Universally Binding Standards

I am delighted to see how many young people are committed to universal justice. But, at the same time, modern society tends to be deeply incoherent. On the one hand our culture demands justice for the oppressed and impartial benevolence toward all. On the other hand it teaches that no one has the right to declare right and wrong to anyone else, as secularism asserts that every person must determine his or her own moral values. This is cognitive dissonance. It demands moral behavior of others and yet insists morality is relative. The idea undermines itself. The promotion of universal justice, human rights, self-sacrifice, a commitment to human dignity and considering the poor can only coherently make sense in a world where morality is objective and whose source is God. Either stop moralizing others or stop pretending to believe morality is relative/subjective. You can't hold to both at the same time and expect people to take you seriously.

If you lie to yourself in this way, you are not helping. It is a type of willful blindness to the real source of the problem. This means if you are fighting for justice with human wisdom alone, with no thought to where human dignity comes from, you are keeping humanity in the very bondage and slavery you claim to be fighting against. We cannot merely judge policies by their "good intentions" but by a consistent commitment to the truth, in a way that corresponds with reality. The real remedy for our problems cannot be based on a lie.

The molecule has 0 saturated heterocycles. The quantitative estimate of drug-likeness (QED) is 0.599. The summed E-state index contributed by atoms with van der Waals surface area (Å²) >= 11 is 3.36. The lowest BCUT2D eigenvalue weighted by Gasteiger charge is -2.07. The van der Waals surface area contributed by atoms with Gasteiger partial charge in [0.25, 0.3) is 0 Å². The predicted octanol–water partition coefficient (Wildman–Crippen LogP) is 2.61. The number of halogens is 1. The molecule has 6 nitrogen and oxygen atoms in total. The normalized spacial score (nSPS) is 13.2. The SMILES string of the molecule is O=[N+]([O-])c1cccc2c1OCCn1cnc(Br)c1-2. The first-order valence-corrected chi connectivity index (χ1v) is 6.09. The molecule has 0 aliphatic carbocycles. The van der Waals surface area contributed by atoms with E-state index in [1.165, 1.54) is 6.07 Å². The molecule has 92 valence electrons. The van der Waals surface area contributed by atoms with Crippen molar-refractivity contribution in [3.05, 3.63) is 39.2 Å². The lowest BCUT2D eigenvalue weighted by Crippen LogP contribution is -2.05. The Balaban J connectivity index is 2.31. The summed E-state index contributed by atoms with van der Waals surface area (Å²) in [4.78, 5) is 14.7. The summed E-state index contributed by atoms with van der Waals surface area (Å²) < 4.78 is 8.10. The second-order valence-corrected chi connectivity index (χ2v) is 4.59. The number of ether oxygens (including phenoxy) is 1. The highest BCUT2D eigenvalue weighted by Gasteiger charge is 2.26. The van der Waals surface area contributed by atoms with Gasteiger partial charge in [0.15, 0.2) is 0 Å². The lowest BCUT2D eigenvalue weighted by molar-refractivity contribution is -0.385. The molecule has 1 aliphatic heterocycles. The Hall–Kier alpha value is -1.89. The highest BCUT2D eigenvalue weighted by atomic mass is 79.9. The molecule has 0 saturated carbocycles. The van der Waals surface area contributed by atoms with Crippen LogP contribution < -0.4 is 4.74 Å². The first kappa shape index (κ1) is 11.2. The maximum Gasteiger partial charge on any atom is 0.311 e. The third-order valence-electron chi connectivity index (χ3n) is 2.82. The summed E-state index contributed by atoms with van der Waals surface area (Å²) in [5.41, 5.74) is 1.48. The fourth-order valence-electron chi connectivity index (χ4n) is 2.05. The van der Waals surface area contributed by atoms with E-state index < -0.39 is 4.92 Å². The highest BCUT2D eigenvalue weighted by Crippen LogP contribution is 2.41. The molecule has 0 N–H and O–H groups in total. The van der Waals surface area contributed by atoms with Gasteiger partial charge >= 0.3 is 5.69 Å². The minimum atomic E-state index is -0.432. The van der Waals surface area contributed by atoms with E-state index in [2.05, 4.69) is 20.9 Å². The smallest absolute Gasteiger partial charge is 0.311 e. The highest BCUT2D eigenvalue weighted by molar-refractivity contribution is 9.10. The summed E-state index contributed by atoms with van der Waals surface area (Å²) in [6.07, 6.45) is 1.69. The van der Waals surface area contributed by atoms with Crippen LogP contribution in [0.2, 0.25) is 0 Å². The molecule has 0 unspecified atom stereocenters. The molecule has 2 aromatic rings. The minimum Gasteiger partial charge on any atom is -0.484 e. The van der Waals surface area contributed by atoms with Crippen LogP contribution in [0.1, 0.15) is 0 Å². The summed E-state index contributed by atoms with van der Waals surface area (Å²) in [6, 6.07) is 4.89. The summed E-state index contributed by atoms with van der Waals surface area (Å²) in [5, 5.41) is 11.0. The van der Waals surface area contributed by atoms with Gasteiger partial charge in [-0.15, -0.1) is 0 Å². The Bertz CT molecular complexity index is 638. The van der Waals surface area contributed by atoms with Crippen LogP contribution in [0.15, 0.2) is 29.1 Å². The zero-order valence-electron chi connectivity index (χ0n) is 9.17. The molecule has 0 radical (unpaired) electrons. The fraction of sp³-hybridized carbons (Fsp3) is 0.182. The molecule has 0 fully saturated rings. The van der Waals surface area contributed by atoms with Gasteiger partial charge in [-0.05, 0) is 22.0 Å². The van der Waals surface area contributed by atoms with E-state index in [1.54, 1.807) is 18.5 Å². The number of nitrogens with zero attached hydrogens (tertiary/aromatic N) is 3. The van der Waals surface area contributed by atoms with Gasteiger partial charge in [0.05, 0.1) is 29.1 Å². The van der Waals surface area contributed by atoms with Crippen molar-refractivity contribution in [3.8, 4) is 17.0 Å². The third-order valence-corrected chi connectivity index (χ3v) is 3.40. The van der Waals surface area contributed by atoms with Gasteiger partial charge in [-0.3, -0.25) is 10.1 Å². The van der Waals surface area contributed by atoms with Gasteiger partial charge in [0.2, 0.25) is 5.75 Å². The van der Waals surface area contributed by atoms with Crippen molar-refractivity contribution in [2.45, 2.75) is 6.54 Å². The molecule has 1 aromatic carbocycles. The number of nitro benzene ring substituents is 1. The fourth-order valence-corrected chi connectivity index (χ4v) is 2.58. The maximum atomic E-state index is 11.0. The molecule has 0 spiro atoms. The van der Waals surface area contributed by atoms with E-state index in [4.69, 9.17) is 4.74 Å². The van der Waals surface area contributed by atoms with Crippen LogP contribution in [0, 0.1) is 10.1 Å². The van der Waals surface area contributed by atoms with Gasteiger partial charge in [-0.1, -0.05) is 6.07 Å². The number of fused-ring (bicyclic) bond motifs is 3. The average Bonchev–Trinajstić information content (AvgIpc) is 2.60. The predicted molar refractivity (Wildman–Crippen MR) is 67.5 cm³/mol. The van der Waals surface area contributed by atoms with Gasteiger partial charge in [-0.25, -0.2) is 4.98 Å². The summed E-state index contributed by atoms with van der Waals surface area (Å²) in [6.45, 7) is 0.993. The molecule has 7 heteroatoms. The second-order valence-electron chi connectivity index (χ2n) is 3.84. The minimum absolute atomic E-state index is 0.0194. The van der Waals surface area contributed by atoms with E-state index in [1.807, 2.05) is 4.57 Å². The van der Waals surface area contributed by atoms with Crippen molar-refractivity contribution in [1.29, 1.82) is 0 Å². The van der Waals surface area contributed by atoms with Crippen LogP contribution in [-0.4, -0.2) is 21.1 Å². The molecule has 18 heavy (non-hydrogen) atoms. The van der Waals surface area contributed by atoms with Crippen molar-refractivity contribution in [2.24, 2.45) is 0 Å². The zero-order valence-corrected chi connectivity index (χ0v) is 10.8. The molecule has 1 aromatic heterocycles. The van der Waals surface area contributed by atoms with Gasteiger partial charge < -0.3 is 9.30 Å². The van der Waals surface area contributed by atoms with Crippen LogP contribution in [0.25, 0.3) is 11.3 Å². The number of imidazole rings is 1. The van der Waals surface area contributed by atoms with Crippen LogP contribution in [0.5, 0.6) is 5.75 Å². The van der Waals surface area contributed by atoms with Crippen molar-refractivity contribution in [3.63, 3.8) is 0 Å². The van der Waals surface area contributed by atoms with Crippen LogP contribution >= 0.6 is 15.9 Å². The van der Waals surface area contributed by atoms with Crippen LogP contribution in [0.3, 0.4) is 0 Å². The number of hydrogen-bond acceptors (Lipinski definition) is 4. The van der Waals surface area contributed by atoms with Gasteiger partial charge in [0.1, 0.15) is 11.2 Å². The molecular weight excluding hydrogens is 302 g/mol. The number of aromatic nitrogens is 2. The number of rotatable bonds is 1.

Sat, 06/06/2020 - 15:08 -- john_hendryx

Where Have You Placed Your Hope?

Every human being places his hope in something, and every human being asks that hope to deliver something. Where have you placed your hope?

We’ve all been hardwired for hope. We all project our lives out into the future to imagine things as we would like them to be. We all carry around with us personal hopes and dreams. We all surrender our hearts to some kind of expectation. We all silently wish that things could be different than they are. We all hope in something and we all hope for something. So much of how we look at life and how we live our lives is connected to the things in which we place the fundamental hopes of our lives.

Hope always has three elements—an assessment, an object, and an expectation. First, hope looks around and assesses that something or someone could be better than it is; that that something or someone is somehow broken. If things were as perfect as they could be, you wouldn’t need to hope. Second, hope always has an object. It is the thing that you bank your hope on. You ask the object of your hope to fix what is broken or to deliver what is desired or needed. Third, hope has an expectation. This is what you ask the object of your hope to give you, what you hope the object of your hope will deliver.